The protesters in Tahrir Square, the epicentre of Egypt’s uprising that ousted president Hosni Mubarak in February, chanted “down with the military” and called on the ruling generals to “return to the barracks.”
The military assumed power after Mubarak’s ouster on February 11, promising a transition to civilian rule within six months. It is headed by Mubarak’s former defence minister Field Marshal Hussein Tantawi. Protesters at first hailed the military for not cracking down on the uprising after Mubarak called soldiers to the streets on January 28, following attacks on police stations. But its popularity has eroded amid accusations of rights abuses and suspicion that it is prolonging the transition, which it now says will be happen after presidential elections sometime next year. Egypt will vote for a new parliament starting on November 28, but parties and activists who spearheaded the anti-Mubarak revolt fear his supporters will enter parliament, either as independents or members of newly formed parties. Activists have called for a law excluding corrupt politicians and they recently started an Internet campaign to expose past members of Mubarak’s now dissolved party.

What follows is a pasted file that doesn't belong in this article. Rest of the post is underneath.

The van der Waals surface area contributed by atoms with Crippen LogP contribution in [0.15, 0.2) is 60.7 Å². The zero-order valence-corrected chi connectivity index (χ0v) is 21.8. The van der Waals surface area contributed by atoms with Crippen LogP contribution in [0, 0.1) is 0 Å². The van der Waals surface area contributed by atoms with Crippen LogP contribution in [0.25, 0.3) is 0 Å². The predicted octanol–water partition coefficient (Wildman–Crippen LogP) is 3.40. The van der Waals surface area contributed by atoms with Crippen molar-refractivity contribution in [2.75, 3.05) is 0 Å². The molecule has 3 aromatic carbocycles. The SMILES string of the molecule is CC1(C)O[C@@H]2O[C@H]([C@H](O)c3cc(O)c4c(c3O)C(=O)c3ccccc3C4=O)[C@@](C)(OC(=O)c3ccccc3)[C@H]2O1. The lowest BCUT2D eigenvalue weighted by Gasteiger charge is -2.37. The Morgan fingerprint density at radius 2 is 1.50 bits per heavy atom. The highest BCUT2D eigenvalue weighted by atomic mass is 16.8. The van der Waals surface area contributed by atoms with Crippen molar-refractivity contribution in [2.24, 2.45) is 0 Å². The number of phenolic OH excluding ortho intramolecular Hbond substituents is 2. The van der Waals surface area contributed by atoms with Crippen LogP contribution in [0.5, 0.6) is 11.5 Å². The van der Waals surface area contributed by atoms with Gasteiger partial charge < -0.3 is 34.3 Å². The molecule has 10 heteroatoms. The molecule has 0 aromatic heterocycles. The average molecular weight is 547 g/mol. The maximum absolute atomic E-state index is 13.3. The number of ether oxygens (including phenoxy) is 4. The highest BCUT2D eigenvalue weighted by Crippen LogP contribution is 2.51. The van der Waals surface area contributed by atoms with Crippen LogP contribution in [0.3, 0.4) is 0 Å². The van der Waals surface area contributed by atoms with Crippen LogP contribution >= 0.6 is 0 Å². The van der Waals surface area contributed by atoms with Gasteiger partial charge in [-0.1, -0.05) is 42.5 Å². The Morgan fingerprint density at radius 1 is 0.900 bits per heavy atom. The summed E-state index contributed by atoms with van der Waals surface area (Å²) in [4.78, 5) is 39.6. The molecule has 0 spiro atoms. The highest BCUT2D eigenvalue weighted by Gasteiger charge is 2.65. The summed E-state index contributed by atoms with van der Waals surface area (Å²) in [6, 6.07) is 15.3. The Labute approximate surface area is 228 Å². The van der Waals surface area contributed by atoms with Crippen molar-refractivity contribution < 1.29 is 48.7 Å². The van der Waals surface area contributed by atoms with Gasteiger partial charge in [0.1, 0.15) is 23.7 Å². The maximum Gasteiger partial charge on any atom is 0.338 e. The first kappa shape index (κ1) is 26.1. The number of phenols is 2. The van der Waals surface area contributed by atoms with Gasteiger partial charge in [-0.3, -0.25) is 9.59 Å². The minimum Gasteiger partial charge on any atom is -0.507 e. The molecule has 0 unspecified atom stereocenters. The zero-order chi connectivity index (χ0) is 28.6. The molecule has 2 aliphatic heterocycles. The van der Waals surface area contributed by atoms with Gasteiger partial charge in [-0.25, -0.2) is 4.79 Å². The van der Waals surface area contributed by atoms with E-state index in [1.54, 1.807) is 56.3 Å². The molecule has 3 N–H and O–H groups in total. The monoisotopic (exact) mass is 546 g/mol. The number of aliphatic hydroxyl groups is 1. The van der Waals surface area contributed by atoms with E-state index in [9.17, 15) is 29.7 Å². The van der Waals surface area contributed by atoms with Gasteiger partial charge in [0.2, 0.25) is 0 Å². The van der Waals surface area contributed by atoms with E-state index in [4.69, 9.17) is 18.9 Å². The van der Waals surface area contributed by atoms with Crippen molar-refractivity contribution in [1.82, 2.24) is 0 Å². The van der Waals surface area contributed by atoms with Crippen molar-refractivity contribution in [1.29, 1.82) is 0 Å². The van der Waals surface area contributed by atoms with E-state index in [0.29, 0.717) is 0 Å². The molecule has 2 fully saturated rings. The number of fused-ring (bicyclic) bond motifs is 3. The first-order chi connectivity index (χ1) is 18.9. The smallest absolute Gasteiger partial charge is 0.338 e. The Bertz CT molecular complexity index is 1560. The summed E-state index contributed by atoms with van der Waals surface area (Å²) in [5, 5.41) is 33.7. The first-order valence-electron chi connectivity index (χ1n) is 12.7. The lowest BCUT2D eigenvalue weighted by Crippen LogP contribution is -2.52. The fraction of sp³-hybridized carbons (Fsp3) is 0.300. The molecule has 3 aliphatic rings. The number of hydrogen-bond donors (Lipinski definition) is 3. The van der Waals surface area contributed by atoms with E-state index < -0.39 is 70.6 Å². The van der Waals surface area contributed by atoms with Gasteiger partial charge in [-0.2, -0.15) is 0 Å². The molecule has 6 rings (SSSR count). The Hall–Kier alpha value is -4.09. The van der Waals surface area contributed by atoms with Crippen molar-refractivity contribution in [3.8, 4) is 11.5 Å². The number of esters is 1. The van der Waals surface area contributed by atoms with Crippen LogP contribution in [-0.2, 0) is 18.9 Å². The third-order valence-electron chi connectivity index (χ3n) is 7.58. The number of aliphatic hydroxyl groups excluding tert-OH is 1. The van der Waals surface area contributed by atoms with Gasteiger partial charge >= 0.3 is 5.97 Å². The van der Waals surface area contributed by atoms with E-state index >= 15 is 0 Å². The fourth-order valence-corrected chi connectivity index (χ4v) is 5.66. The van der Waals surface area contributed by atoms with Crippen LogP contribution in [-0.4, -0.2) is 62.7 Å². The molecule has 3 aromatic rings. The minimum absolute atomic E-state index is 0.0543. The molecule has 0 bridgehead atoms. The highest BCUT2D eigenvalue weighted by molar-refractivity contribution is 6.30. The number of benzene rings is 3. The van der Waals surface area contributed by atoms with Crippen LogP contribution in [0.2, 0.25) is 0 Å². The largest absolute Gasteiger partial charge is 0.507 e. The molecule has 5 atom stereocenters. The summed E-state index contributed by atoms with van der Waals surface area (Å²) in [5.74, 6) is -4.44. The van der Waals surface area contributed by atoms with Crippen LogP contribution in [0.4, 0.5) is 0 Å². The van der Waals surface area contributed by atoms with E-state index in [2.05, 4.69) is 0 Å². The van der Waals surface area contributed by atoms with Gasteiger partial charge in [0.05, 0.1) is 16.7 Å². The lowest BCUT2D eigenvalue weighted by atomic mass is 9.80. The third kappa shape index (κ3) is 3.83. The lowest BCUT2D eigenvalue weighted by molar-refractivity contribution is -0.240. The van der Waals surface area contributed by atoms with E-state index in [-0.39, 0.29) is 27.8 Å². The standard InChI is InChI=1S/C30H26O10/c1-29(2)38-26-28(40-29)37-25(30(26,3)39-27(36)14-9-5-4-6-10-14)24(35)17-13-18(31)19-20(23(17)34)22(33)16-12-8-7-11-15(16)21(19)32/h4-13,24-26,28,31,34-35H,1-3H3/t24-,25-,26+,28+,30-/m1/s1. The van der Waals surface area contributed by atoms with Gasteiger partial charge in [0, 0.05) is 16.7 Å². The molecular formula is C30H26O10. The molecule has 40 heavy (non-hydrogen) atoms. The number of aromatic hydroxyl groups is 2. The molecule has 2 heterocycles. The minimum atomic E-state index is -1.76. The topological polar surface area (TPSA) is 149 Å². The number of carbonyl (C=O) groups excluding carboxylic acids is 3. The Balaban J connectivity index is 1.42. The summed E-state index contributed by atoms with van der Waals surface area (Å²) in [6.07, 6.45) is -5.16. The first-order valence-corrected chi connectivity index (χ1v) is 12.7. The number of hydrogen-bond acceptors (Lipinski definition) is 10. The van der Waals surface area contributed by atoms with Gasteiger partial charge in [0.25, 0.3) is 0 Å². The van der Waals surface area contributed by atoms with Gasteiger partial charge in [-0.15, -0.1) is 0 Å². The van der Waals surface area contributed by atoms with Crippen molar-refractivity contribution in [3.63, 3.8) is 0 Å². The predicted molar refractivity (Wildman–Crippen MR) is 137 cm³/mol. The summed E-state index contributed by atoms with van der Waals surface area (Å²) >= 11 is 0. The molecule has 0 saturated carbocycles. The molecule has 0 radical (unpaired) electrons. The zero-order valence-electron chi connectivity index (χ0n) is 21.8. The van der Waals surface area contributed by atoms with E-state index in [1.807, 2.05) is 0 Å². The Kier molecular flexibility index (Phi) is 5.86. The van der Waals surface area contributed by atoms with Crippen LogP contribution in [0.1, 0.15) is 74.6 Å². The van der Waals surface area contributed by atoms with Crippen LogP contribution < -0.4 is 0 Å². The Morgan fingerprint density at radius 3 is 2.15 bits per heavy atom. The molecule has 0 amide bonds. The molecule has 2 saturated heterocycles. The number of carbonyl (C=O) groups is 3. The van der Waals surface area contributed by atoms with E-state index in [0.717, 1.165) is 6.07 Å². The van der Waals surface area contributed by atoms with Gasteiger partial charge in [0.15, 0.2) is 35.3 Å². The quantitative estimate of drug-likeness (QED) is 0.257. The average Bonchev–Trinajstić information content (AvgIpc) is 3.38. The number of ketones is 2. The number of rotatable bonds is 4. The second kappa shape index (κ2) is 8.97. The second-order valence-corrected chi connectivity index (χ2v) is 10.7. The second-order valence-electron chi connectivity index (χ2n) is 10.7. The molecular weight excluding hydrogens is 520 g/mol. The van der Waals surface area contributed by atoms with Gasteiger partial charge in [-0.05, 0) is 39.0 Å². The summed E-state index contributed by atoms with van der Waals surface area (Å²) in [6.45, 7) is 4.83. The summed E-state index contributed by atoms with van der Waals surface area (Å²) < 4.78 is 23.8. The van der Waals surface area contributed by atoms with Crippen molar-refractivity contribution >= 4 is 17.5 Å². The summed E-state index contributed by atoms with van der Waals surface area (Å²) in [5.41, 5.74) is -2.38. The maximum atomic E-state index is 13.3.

Mubarak himself is facing trial for allegedly ordering the killings of anti-regime protesters during the revolt. Several of his senior aides have already been imprisoned for corruption.